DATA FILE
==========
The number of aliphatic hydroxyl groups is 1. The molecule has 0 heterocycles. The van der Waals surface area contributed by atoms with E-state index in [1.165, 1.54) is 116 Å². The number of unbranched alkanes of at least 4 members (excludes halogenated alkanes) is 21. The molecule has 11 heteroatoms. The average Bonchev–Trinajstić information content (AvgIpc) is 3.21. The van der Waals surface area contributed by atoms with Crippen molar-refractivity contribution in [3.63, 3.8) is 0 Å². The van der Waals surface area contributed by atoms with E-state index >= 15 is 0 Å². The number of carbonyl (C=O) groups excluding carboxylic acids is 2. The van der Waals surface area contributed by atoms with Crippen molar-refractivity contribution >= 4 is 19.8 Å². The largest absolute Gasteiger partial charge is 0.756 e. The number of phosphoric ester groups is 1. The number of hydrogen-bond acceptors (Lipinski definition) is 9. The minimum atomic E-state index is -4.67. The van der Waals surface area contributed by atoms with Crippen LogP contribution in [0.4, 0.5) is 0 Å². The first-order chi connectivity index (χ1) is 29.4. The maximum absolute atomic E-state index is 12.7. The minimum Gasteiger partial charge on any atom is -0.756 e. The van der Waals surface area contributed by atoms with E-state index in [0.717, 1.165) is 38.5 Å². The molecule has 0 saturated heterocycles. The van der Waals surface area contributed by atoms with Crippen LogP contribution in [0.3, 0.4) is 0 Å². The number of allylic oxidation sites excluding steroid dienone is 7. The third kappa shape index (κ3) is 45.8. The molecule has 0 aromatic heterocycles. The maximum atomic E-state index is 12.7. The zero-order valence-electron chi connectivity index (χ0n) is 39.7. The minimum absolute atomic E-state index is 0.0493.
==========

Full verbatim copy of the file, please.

The number of aliphatic hydroxyl groups is 1. The molecule has 0 heterocycles. The van der Waals surface area contributed by atoms with E-state index in [1.165, 1.54) is 116 Å². The number of unbranched alkanes of at least 4 members (excludes halogenated alkanes) is 21. The molecule has 11 heteroatoms. The average Bonchev–Trinajstić information content (AvgIpc) is 3.21. The van der Waals surface area contributed by atoms with Crippen molar-refractivity contribution in [3.63, 3.8) is 0 Å². The van der Waals surface area contributed by atoms with E-state index >= 15 is 0 Å². The number of carbonyl (C=O) groups excluding carboxylic acids is 2. The van der Waals surface area contributed by atoms with Crippen molar-refractivity contribution >= 4 is 19.8 Å². The largest absolute Gasteiger partial charge is 0.756 e. The number of phosphoric ester groups is 1. The number of hydrogen-bond acceptors (Lipinski definition) is 9. The minimum atomic E-state index is -4.67. The van der Waals surface area contributed by atoms with Crippen LogP contribution in [0.4, 0.5) is 0 Å². The first-order chi connectivity index (χ1) is 29.4. The maximum absolute atomic E-state index is 12.7. The minimum Gasteiger partial charge on any atom is -0.756 e. The van der Waals surface area contributed by atoms with E-state index in [0.717, 1.165) is 38.5 Å². The molecule has 0 saturated heterocycles. The van der Waals surface area contributed by atoms with Crippen LogP contribution in [0.3, 0.4) is 0 Å². The number of allylic oxidation sites excluding steroid dienone is 7. The third kappa shape index (κ3) is 45.8. The molecule has 0 aromatic heterocycles. The maximum atomic E-state index is 12.7. The zero-order valence-electron chi connectivity index (χ0n) is 39.7. The minimum absolute atomic E-state index is 0.0493.